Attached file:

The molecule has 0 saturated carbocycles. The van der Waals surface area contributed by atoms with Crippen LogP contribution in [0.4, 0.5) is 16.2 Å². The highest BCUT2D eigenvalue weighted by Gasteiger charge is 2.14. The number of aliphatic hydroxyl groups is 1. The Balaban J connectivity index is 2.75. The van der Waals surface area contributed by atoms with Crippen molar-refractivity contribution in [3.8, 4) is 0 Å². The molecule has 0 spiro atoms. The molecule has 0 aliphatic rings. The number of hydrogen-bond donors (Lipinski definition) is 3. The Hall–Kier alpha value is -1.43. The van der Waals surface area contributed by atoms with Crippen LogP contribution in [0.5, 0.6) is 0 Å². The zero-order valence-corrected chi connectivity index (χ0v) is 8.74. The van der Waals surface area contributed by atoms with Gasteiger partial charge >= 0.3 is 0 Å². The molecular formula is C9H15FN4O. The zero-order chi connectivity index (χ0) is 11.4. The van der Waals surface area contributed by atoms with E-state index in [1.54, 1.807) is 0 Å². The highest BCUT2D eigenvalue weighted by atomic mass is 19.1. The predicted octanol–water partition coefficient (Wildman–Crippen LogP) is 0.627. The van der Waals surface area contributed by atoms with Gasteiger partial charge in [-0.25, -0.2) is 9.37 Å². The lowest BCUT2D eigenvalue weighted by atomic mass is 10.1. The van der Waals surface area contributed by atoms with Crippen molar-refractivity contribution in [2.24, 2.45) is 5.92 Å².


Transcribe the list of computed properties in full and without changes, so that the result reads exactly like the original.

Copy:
The molecule has 0 saturated carbocycles. The van der Waals surface area contributed by atoms with Crippen LogP contribution in [0.4, 0.5) is 16.2 Å². The highest BCUT2D eigenvalue weighted by Gasteiger charge is 2.14. The number of aliphatic hydroxyl groups is 1. The Balaban J connectivity index is 2.75. The van der Waals surface area contributed by atoms with Crippen molar-refractivity contribution in [3.8, 4) is 0 Å². The molecule has 0 spiro atoms. The molecule has 0 aliphatic rings. The number of hydrogen-bond donors (Lipinski definition) is 3. The Hall–Kier alpha value is -1.43. The van der Waals surface area contributed by atoms with Crippen LogP contribution in [0.5, 0.6) is 0 Å². The zero-order valence-corrected chi connectivity index (χ0v) is 8.74. The van der Waals surface area contributed by atoms with Gasteiger partial charge >= 0.3 is 0 Å². The molecular formula is C9H15FN4O. The zero-order chi connectivity index (χ0) is 11.4. The van der Waals surface area contributed by atoms with E-state index in [1.54, 1.807) is 0 Å². The highest BCUT2D eigenvalue weighted by atomic mass is 19.1. The predicted octanol–water partition coefficient (Wildman–Crippen LogP) is 0.627. The van der Waals surface area contributed by atoms with Gasteiger partial charge in [-0.25, -0.2) is 9.37 Å². The lowest BCUT2D eigenvalue weighted by atomic mass is 10.1. The van der Waals surface area contributed by atoms with Crippen molar-refractivity contribution in [2.24, 2.45) is 5.92 Å².